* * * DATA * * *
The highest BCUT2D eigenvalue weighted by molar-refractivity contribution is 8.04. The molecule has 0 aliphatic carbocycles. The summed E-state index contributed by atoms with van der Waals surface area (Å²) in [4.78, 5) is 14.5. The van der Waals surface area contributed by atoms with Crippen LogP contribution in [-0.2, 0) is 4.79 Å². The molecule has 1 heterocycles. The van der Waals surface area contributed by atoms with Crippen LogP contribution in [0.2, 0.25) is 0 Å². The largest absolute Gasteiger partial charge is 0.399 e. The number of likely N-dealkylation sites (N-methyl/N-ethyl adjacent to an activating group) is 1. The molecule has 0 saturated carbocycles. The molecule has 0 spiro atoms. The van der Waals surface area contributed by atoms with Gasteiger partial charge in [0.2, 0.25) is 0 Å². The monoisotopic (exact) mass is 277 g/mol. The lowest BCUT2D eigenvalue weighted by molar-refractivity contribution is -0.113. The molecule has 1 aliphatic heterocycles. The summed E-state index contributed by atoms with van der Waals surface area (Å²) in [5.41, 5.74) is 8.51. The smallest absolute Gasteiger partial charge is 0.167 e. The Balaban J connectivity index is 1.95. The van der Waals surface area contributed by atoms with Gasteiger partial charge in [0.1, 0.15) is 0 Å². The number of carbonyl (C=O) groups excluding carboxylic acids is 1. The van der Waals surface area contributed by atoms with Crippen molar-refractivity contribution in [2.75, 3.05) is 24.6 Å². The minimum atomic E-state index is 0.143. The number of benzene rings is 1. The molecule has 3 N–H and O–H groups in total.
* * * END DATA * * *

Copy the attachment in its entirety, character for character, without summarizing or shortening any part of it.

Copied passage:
The highest BCUT2D eigenvalue weighted by molar-refractivity contribution is 8.04. The molecule has 0 aliphatic carbocycles. The summed E-state index contributed by atoms with van der Waals surface area (Å²) in [4.78, 5) is 14.5. The van der Waals surface area contributed by atoms with Crippen LogP contribution in [-0.2, 0) is 4.79 Å². The molecule has 1 heterocycles. The van der Waals surface area contributed by atoms with Crippen LogP contribution in [0.2, 0.25) is 0 Å². The largest absolute Gasteiger partial charge is 0.399 e. The number of likely N-dealkylation sites (N-methyl/N-ethyl adjacent to an activating group) is 1. The molecule has 0 saturated carbocycles. The molecule has 0 spiro atoms. The van der Waals surface area contributed by atoms with Gasteiger partial charge in [0.2, 0.25) is 0 Å². The monoisotopic (exact) mass is 277 g/mol. The lowest BCUT2D eigenvalue weighted by molar-refractivity contribution is -0.113. The molecule has 1 aliphatic heterocycles. The summed E-state index contributed by atoms with van der Waals surface area (Å²) in [5.41, 5.74) is 8.51. The smallest absolute Gasteiger partial charge is 0.167 e. The Balaban J connectivity index is 1.95. The van der Waals surface area contributed by atoms with Gasteiger partial charge in [0.1, 0.15) is 0 Å². The number of carbonyl (C=O) groups excluding carboxylic acids is 1. The van der Waals surface area contributed by atoms with Crippen molar-refractivity contribution in [2.75, 3.05) is 24.6 Å². The minimum atomic E-state index is 0.143. The number of benzene rings is 1. The molecule has 3 N–H and O–H groups in total.